My husband and I recently returned from Italy, where we spent most of our time peacefully hiking in the glorious Tuscan hills. But before going home, we went to Florence.
I had visited there before, in the summer of 1985, when I was 24 and on my first trip to Europe. I was traveling alone, equipped with a Eurail Pass and a copy of “Let’s Go: Europe.” I had seven weeks in hand, no schedule, and was thrilled to pieces. My budget was $150 a week.
I still remember walking in from the train station and my excitement as I caught my first glimpse of the cathedral’s red-tiled dome, a potent symbol of Florence and the Renaissance. Nearby, directly across from the Baptistery, I found a room, small and spare, with a shared bath. The cost was L18,000, or just over $9. Rather a stretch.
But by leaning out my window, I could see not only the Baptistery, with Ghiberti’s famous doors, but Giotto’s Bell Tower, and yes, Brunelleschi’s dome. I could watch the locals as they sat, talking and smoking, on the steps of the Duomo. Some evenings I joined them, listening to the flow of talk, understanding nothing, thinking how Florentines had been sitting and talking on these same steps through the centuries. Brunelleschi himself. Michelangelo.
I lived on bread, fruit, cheese, coffee and gelato. I used my tiny bit of Italian, and a lot of pantomime, to obtain food, find a laundromat and order coffee, which came, black and strong, in absurdly small cups. I roamed the city, climbed the bell tower, visited museums.
Nowhere did I encounter big crowds or long lines. At the Uffizi, I stood alone in front of Botticelli’s Primavera. When I went to see Michelangelo’s David, I simply walked into the Accademia Gallery, bought my ticket, turned right, and, past The Prisoners, at the end of a nearly empty hall, there he stood.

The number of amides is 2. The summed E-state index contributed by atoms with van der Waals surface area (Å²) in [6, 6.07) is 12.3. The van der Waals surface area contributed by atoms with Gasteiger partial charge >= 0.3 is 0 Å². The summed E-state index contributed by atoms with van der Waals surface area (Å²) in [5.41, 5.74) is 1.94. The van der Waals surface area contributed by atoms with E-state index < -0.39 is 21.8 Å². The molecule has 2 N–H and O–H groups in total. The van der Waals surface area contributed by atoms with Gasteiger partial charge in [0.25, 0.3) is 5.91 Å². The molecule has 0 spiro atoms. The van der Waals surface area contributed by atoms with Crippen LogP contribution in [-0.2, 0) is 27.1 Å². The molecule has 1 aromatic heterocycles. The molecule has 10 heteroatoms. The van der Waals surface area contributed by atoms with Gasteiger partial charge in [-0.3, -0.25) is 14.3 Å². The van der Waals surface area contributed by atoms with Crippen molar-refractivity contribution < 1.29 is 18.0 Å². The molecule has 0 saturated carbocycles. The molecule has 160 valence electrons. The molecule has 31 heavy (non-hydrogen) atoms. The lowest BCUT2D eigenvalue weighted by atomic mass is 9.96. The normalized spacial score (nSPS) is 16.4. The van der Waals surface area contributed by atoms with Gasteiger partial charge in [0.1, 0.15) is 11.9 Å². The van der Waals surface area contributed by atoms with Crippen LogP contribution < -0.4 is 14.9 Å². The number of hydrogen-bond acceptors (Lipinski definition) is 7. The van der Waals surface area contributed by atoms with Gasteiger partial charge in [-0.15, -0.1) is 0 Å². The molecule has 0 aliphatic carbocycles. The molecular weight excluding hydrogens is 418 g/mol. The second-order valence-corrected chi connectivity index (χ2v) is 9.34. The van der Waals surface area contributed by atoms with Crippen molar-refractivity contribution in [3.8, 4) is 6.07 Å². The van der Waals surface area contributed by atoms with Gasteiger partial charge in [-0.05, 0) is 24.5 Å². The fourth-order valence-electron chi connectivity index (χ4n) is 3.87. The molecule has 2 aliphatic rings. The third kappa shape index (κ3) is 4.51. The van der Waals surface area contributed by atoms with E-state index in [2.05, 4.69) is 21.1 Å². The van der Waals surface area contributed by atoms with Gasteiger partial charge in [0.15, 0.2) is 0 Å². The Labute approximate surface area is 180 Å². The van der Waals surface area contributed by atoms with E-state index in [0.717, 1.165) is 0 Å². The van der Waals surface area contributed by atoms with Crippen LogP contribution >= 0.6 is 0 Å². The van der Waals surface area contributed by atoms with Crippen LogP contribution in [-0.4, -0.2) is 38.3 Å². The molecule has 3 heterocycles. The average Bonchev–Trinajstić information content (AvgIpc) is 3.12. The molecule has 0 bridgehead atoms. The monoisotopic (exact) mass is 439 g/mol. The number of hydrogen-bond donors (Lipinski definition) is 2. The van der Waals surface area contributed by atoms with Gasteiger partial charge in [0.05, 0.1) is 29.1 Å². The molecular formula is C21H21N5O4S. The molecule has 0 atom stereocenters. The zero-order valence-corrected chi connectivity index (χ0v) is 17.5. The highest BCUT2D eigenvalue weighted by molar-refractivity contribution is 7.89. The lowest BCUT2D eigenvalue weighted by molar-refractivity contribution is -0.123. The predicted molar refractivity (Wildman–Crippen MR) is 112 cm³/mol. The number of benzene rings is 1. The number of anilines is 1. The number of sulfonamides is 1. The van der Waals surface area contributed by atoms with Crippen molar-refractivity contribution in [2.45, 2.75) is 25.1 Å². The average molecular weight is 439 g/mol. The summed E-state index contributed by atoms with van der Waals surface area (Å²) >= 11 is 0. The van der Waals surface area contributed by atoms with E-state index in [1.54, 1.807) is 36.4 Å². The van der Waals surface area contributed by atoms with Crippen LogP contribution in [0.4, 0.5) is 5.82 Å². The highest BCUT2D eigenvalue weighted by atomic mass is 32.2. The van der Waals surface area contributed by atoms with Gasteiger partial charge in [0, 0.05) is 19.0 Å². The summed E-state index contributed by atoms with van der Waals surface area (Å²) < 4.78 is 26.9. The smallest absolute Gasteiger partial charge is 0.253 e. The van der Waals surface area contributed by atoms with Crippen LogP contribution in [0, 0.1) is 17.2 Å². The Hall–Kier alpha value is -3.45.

So when my husband and I arrived in Florence a few weeks ago, I was stunned by the constant stream of people overflowing the sidewalks and spilling into the streets. The sheer number of tourists strained the city, changed its nature. I wondered how the locals coped.
I was sad to see the Duomo steps fenced off. Has it ended, that long tradition of Florentines gathering there, hailing friends, spending the evening in conversation?
The doors on the Baptistery are copies now, the originals safely installed in the Opera del Duomo Museum.
I was eager to revisit the Uffizi, but entrance lines were long and the most popular rooms were packed. It was difficult see the artwork, sometimes even to move, and the general babble so loud museum guards had to constantly shush the crowd. Dismayed, we moved to another floor. In a much quieter room, I stumbled upon a series of portraits of the Medici family and was soon engrossed, resolving to learn more about this complex family.
I was ambivalent about going to the Accademia next day, as it, too, is now jammed with visitors. But we went, waited in line, shuffled through security. We entered the hall, turned right. Past The Prisoners.
And there he was: David.
Even more lovely than I remembered.
My heart lifted, and I wondered, had I seen before how vulnerable he was? How young? How poignant? I felt a rush of sympathy and tenderness for youth, thought wistfully of myself at 24, and marveled at Michelangelo’s skill.
I am grateful for my earlier experience of Florence, when it was a city predominantly of Florentines, with Italian, not English, in the shops and streets. And to have seen it all with fresh, young eyes.
But I am grateful, too, for the chance to visit again with some years in hand. To see Florence and her treasures from a new perspective. To have my heart touched in new ways.
Barbara Mader of University Place is a specialty bookseller selling collectible children’s books. She’s one of five News Tribune reader columnists in 2019. Email her at email@example.com